Understanding the Menopause
The menopause technically marks a year after your last period. However, in the years leading up to this point, many women experience a range of symptoms. Some of these, like changes in menstrual patterns, hot flushes, vaginal dryness, and mood swings, are often recognised as typical perimenopausal symptoms. Yet, other symptoms might be less obvious and can be mistakenly attributed to other causes.
Women often describe feelings of tearfulness, irritability, loss of joy, waning confidence, brain fog, and a sense of detachment from their surroundings. These psychological symptoms often manifest first and, in my experience over many years, can be the most distressing. Women may also experience physical symptoms such as dry skin, headaches, dizziness, joint pains, or tingling in their extremities. The range of symptoms is extensive, and every woman's perimenopausal experience is unique. It's important to note that approximately 70-80% of women experience these symptoms, and for about 25%, they can be quite severe.
What complicates the diagnosis of perimenopause, in addition to the myriad of symptoms, is the stage of life at which this typically occurs. In my clinic, which serves both NHS and private patients, I primarily see women in their 40s who are significantly impacted by their symptoms. These women often juggle teenagers, demanding careers, and elderly parents, creating a hectic phase of life where it's easy to attribute feelings of being overwhelmed to external stressors rather than hormonal changes. This can lead to some women being prescribed antidepressants or anxiety medications, while the underlying hormonal issues go unnoticed. Many might undergo multiple hormone and other tests that return as normal. This can be further frustrating for women who might be told that they can't be perimenopausal because they are still menstruating. Numerous barriers exist to women seeking help for this phase, underscoring the importance of self-empowerment through knowledge and conversations with friends and colleagues who may also be navigating perimenopause. Remember, you are not alone!
Raising Awareness of Premature Ovarian Insufficiency
Additionally, it's important to raise awareness of premature ovarian insufficiency, a condition that leads to menopause before the age of 40 and affects about 1 in 100 women. These women often face delays in diagnosis, compounding the challenges they experience.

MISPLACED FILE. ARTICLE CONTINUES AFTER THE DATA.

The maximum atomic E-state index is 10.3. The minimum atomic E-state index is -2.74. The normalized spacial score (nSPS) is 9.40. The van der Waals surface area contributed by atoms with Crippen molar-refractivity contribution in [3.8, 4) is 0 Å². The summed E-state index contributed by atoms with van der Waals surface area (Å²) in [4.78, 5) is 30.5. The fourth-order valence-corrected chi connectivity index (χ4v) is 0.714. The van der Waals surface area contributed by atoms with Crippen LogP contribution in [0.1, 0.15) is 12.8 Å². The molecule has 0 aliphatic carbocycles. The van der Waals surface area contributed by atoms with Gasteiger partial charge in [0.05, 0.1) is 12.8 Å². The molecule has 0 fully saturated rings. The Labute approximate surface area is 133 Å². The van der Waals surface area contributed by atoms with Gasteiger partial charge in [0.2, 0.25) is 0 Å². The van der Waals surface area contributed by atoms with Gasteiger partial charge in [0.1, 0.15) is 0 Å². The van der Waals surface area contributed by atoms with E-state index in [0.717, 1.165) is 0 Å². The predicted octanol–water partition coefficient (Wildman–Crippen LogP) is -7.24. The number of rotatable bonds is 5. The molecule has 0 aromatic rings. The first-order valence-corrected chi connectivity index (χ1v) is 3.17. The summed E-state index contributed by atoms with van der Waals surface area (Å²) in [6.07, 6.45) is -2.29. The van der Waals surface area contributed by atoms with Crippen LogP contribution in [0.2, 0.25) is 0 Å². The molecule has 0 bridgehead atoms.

Menopause and Exercise
During perimenopause, palpitations, fatigue, insomnia, weight changes, and loss of lean muscle mass can affect our ability to exercise. Joint pain is also a common early symptom that might not be immediately linked to perimenopause. These physical and emotional symptoms can lead to mood disturbances and low self-esteem. It's essential to remember that regular exercise can be a powerful tool for mitigating perimenopausal symptoms and maintaining long-term health.
Research has indicated that sedentary women tend to experience more severe menopausal symptoms than active women. Conversely, physically active women tend to experience fewer sleep disturbances, mood disruptions, and weight gain during the menopausal transition. Physical activity stands as the most crucial thing we can do during this time.
Training during Perimenopause
In perimenopause, listening to your body becomes increasingly important. There will be days when running your usual 5k might not align with your body's needs. Being flexible with your training routine and incorporating strength exercises alongside running can be highly effective. Strength training helps preserve or build muscle mass, promoting a healthy body composition, reducing injury risks, and aiding recovery.
Nutrition and supplementation also warrant greater attention. Vitamin D and sufficient calcium are recommended, and protein intake may need to increase. If your periods have become heavier, you may be at risk of iron deficiency and might require supplementation.
Injuries are more common in perimenopause, with studies highlighting an increased risk of tendinopathy due to reduced estrogen levels. Greater trochanteric pain syndrome is also more prevalent during this phase.
Hormone Replacement Therapy (HRT)
The benefits of HRT often outweigh the risks for most women. HRT can protect bone and heart health and is usually highly effective in alleviating symptoms.
Body-identical HRT involves transdermal estrogen applied to the skin, often via a patch, gel, or spray. If you still have a uterus, transdermal estrogen is typically accompanied by micronized progesterone (Utrogestan) taken orally. Combined patches and tablets are available but are less commonly prescribed. The Mirena coil is another popular choice during this stage, as it not only provides contraception but also delivers the progesterone required for HRT.
Deciding whether to pursue HRT is a deeply personal choice. However, if your symptoms are significantly affecting your quality of life and your ability to exercise, it's important to consult with your doctor about whether HRT could be beneficial.
If you are feeling unlike yourself and suspect perimenopause, consider scheduling an appointment with a GP or menopause specialist to discuss your symptoms. Tracking these symptoms, perhaps with the help of the Balance App, can provide valuable insights into their impact on your life.